Announcement List for Technical Reports

Posted 4 Dec 2000 at 10:35 UTC by bgough Share This

In the Advogato discussion "Quality vs Quantity" (Article #157) mettw suggested the idea of a journal where free software developers could submit articles about their projects in a scientific fashion. As a first step towards this I've created a "free software tech-reports" announcement list (info-tech-reports@gnu.org) for posting announcements of technical reports, papers and other types of formal publication about free software projects.

This will work in a similar way to the "preprint servers" used in the scientific community: authors post the title and abstract of their work to the list in a standard format, and subscribers receive an email digest of new announcements. The full text of each paper is accessible in postscript or pdf via a url in the message.

The list is going to cover any software under GPL-compatible licenses -- a very wide scope. The aim is to have something which will alert people to articles they might not otherwise have found, and give everyone an overview of the major developments in other projects. I will moderate the list to keep up a professional standard and generally try to make it unobtrusive.

To subscribe to the announcement list, send email to info-tech-reports-request@gnu.org with "subscribe" in the subject or body.

If you've written an article recently, or in the past, please go ahead and submit an announcement. Articles need to be freely redistributable, either under a "copying permitted provided this notice is preserved"-type license or a free documentation license such as the GNU FDL. This is so that people can distribute the articles along with the associated software. If you have any questions about the procedure there is a tech-reports-discuss@gnu.org mailing list for general queries. I will hold the first postings in the moderation queue until a sufficient number of subscribers have had a chance to sign up.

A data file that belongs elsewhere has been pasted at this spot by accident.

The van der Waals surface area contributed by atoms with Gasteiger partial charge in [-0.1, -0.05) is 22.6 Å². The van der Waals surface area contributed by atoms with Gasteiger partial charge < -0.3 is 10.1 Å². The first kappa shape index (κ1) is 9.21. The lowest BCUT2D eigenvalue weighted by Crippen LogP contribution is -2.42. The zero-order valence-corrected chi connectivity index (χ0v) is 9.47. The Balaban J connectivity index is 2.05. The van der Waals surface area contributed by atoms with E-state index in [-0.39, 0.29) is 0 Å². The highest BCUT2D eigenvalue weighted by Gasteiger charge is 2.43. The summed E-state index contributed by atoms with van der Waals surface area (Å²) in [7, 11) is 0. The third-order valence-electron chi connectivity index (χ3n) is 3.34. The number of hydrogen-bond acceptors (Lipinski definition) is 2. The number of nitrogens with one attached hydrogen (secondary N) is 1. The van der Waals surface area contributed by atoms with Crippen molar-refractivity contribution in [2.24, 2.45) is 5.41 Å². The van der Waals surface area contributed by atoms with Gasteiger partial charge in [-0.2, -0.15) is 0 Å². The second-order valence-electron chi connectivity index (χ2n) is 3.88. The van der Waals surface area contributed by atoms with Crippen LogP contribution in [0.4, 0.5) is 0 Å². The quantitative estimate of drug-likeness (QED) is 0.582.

For more details see the info-tech-reports@gnu.org page at mail.gnu.org.


check out eprints, posted 4 Dec 2000 at 19:34 UTC by dchud » (Journeyer)

Fyi, it looks like eprints has finally hit 1.0. You might want to use it to set up an OAI-compatible print server. It has author self-archiving and email-alerts built in...

re: eprints (oops), posted 4 Dec 2000 at 19:41 UTC by dchud » (Journeyer)

he-heh, now i see that you worked on xxx.lanl.gov. sorry for pointing out the obvious without checking first... :(

one thing I forgot to mention, posted 4 Dec 2000 at 20:12 UTC by bgough » (Journeyer)

one thing I forgot to mention is that there is a template for the announcements (fill in the various fields and then post it). It can be found on the mailing list web page, url given above.

Republishing tech reports in peer-reviewed form?, posted 5 Dec 2000 at 22:27 UTC by jch » (Master)

You require the tech reports to be freely redistribuable. I assume that this includes commercial publication without permission from the authors and copyright holders, right?

Doesn't this cause problems for people who'd like to submit a tech report that they might later want to publish in the traditional (peer-reviewed) press? In particular, how does that work with copyright assignments to journals?

Re: Republishing tech reports in peer-reviewed form?, posted 6 Dec 2000 at 10:36 UTC by bgough » (Journeyer)

Yes, when journals require a transfer of copyright they usually want to prevent distribution of the article by anyone else, including the authors. Their economic model has evolved in the pre-digital age --- they own and control access to information, rather than providing a service of redistributing it. This is the same situation as proprietary software companies vs free software redistributors. Technological change means that these journals now restrict the flow of information, compared with what is possible.

The solution to the problem is to use journals which don't restrict redistribution. For example, in AI there is the Journal of Artificial Intelligence (JAIR). If there isn't a suitable free journal then one can be created by people in the field. Ultimately this is the only way that their work can be made available to everyone. I have suggested this on the list's page -- I think it would be good to have a freely redistributable journal like "Software Practice and Experience" but for free software. There is a tech-reports-discuss@gnu.org list for further ideas.

Organized Linux QA Proposal - linuxquality.org soon, posted 6 Dec 2000 at 13:09 UTC by goingware » (Master)